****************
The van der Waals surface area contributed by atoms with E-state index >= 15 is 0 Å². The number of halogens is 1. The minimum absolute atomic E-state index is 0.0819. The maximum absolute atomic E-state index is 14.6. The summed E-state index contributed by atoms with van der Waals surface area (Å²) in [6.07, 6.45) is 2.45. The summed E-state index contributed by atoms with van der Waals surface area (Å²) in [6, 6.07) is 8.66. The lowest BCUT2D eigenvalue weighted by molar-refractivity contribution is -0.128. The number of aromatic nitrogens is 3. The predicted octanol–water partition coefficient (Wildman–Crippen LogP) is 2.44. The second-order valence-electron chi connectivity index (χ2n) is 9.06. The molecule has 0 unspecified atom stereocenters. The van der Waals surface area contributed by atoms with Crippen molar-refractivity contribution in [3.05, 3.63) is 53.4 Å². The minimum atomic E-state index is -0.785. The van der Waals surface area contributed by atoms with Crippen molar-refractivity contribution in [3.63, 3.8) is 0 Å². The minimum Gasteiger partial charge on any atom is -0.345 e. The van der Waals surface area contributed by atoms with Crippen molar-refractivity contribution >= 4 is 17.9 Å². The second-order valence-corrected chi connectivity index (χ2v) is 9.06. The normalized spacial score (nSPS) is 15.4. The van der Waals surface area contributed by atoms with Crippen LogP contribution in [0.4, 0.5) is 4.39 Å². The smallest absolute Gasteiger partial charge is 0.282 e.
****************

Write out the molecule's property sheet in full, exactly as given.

The van der Waals surface area contributed by atoms with E-state index >= 15 is 0 Å². The number of halogens is 1. The minimum absolute atomic E-state index is 0.0819. The maximum absolute atomic E-state index is 14.6. The summed E-state index contributed by atoms with van der Waals surface area (Å²) in [6.07, 6.45) is 2.45. The summed E-state index contributed by atoms with van der Waals surface area (Å²) in [6, 6.07) is 8.66. The lowest BCUT2D eigenvalue weighted by molar-refractivity contribution is -0.128. The number of aromatic nitrogens is 3. The predicted octanol–water partition coefficient (Wildman–Crippen LogP) is 2.44. The second-order valence-electron chi connectivity index (χ2n) is 9.06. The molecule has 0 unspecified atom stereocenters. The van der Waals surface area contributed by atoms with Crippen molar-refractivity contribution in [3.05, 3.63) is 53.4 Å². The minimum atomic E-state index is -0.785. The van der Waals surface area contributed by atoms with Crippen molar-refractivity contribution in [3.63, 3.8) is 0 Å². The minimum Gasteiger partial charge on any atom is -0.345 e. The van der Waals surface area contributed by atoms with Crippen molar-refractivity contribution >= 4 is 17.9 Å². The second-order valence-corrected chi connectivity index (χ2v) is 9.06. The normalized spacial score (nSPS) is 15.4. The van der Waals surface area contributed by atoms with Crippen LogP contribution in [0.4, 0.5) is 4.39 Å². The smallest absolute Gasteiger partial charge is 0.282 e.